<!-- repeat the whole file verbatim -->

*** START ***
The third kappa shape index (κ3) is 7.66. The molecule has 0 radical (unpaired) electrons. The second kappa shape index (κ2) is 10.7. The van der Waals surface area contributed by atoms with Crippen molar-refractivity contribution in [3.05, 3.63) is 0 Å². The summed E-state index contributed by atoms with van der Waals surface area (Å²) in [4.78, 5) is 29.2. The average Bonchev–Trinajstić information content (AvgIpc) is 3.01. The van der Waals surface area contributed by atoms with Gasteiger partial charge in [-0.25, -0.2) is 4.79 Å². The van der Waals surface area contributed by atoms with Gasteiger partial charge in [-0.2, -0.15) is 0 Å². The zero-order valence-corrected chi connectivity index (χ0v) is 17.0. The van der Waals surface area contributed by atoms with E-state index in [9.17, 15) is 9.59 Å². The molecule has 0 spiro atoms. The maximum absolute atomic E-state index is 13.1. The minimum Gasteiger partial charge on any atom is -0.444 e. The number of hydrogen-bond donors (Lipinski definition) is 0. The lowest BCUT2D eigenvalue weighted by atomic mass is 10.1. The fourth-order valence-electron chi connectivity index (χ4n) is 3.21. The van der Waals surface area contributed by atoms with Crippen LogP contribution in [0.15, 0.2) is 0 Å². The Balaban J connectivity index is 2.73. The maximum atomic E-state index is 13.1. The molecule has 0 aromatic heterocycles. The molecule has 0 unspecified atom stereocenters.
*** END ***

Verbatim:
The third kappa shape index (κ3) is 7.66. The molecule has 0 radical (unpaired) electrons. The second kappa shape index (κ2) is 10.7. The van der Waals surface area contributed by atoms with Crippen molar-refractivity contribution in [3.05, 3.63) is 0 Å². The summed E-state index contributed by atoms with van der Waals surface area (Å²) in [4.78, 5) is 29.2. The average Bonchev–Trinajstić information content (AvgIpc) is 3.01. The van der Waals surface area contributed by atoms with Gasteiger partial charge in [-0.25, -0.2) is 4.79 Å². The van der Waals surface area contributed by atoms with Gasteiger partial charge in [-0.2, -0.15) is 0 Å². The zero-order valence-corrected chi connectivity index (χ0v) is 17.0. The van der Waals surface area contributed by atoms with E-state index in [9.17, 15) is 9.59 Å². The molecule has 0 spiro atoms. The maximum absolute atomic E-state index is 13.1. The minimum Gasteiger partial charge on any atom is -0.444 e. The number of hydrogen-bond donors (Lipinski definition) is 0. The lowest BCUT2D eigenvalue weighted by atomic mass is 10.1. The fourth-order valence-electron chi connectivity index (χ4n) is 3.21. The van der Waals surface area contributed by atoms with Crippen LogP contribution in [0.15, 0.2) is 0 Å². The Balaban J connectivity index is 2.73. The maximum atomic E-state index is 13.1. The molecule has 0 aromatic heterocycles. The molecule has 0 unspecified atom stereocenters.